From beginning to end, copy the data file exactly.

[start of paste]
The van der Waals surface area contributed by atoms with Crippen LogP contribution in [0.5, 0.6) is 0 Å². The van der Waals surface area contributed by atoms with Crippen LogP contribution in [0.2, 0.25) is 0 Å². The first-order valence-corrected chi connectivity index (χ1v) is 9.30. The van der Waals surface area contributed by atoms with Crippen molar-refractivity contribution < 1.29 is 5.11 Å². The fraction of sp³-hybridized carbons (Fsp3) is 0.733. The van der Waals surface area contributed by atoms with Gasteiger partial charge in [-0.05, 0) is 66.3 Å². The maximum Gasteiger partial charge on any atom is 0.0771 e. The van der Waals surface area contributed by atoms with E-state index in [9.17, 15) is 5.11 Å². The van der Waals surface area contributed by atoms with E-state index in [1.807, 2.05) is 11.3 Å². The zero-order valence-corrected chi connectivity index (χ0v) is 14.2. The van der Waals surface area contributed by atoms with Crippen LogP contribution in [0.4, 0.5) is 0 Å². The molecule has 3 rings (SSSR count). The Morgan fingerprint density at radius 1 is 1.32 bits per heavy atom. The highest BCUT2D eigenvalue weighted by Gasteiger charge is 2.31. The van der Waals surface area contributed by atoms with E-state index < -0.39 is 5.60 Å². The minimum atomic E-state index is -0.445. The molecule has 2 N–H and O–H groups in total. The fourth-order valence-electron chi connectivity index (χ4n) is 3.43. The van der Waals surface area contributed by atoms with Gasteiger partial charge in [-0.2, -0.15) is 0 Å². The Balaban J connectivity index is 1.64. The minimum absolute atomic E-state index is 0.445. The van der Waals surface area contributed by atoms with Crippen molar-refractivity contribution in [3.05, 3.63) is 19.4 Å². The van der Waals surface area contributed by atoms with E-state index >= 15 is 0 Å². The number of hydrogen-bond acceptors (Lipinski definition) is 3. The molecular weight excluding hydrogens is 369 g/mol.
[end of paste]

The van der Waals surface area contributed by atoms with Crippen LogP contribution in [0.5, 0.6) is 0 Å². The van der Waals surface area contributed by atoms with Crippen LogP contribution in [0.2, 0.25) is 0 Å². The first-order valence-corrected chi connectivity index (χ1v) is 9.30. The van der Waals surface area contributed by atoms with Crippen molar-refractivity contribution < 1.29 is 5.11 Å². The fraction of sp³-hybridized carbons (Fsp3) is 0.733. The van der Waals surface area contributed by atoms with Gasteiger partial charge in [-0.05, 0) is 66.3 Å². The maximum Gasteiger partial charge on any atom is 0.0771 e. The van der Waals surface area contributed by atoms with E-state index in [9.17, 15) is 5.11 Å². The van der Waals surface area contributed by atoms with E-state index in [1.807, 2.05) is 11.3 Å². The zero-order valence-corrected chi connectivity index (χ0v) is 14.2. The van der Waals surface area contributed by atoms with Crippen LogP contribution in [0.4, 0.5) is 0 Å². The molecule has 3 rings (SSSR count). The Morgan fingerprint density at radius 1 is 1.32 bits per heavy atom. The highest BCUT2D eigenvalue weighted by Gasteiger charge is 2.31. The van der Waals surface area contributed by atoms with E-state index < -0.39 is 5.60 Å². The minimum atomic E-state index is -0.445. The molecule has 2 N–H and O–H groups in total. The fourth-order valence-electron chi connectivity index (χ4n) is 3.43. The van der Waals surface area contributed by atoms with Gasteiger partial charge in [-0.2, -0.15) is 0 Å². The Balaban J connectivity index is 1.64. The minimum absolute atomic E-state index is 0.445. The van der Waals surface area contributed by atoms with Crippen molar-refractivity contribution in [3.05, 3.63) is 19.4 Å². The van der Waals surface area contributed by atoms with E-state index >= 15 is 0 Å². The number of hydrogen-bond acceptors (Lipinski definition) is 3. The molecular weight excluding hydrogens is 369 g/mol.